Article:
American Pie largely succeeds in delivering what it promises: a 15-rated studio-backed version of those 18-rated independent sleazefests from the early 1980s. It keeps the general narrative thrust of the Porky's/Screwballs movies - a bunch of guys try to lose their virginity - but knocks the corners off its now mostly sympathetic male characters, and crucially casts smart, talented actresses in the roles of no-longer-sex-object females blessed with post-feminist thought. Its money scene - the one we've all seen in the trailer - features a horny lad getting intimate with an apple pie; tonally, it's a million miles away from similar scenes in Philip Roth's novel Portnoy's Complaint and Jean-Claude Lauzon's 1992 film Léolo, where raw liver was the culinary object of desire, an instant course in the fleshy carnality of adolescence - the apple pie here is symbolic of how the sex comedy has had to be sweetened to be anywhere near palatable in the post-AIDS era.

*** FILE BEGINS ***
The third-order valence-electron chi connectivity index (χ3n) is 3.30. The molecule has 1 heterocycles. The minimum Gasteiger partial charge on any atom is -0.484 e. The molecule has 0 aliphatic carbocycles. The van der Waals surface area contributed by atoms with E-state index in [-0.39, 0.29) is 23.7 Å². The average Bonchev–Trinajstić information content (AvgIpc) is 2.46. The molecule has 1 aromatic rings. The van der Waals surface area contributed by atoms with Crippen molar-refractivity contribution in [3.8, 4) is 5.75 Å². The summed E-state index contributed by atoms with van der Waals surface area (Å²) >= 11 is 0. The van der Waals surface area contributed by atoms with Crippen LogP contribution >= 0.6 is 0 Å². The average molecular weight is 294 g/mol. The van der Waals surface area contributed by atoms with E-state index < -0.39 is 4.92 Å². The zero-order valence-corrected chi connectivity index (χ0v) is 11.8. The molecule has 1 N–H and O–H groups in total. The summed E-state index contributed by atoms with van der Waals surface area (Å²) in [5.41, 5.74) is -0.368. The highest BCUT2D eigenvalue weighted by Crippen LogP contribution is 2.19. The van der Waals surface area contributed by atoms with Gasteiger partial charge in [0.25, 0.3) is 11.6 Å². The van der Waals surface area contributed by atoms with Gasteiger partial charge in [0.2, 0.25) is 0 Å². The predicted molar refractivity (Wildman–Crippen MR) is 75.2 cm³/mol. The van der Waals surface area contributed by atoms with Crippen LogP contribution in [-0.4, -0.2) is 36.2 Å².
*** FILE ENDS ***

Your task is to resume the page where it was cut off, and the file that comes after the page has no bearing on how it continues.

One could say it's been artificially sweetened: a last-reel gearshift doesn't come entirely naturally, interrupting the characters' sincere expression of sexual and romantic ideals with endless cutaways to cheap gags. This is the big tease of Porky's, reconfigured to fit a gross-out comedy released in the wake of the Austin Powers films: a series of delayed climaxes, pay-offs waiting to happen. Still, those gags are well sustained by a diverse and enthusiastic cast: with a name and a look like that, I sense Mena Suvari will be a screen goddess in years to come, and Eddie Kaye Thomas's Finch is a memorable comic creation, a guy who, only minutes after the virginity-losing plot has been hatched, dutifully rolls out the putter and balls to play mini-golf, cool as you like. All the favourites of the early 80s teenpics are here: spying on naked and semi-naked women, bodily fluids flying about, the free and gratuitous deployment of laxatives. Twenty years on, there's a warmness and familiarity about these old standards, like a dreadful covers band doing "Don't You Forget About Me" at prom night. Or maybe it's the warmth and familiarity of hot apple pie itself.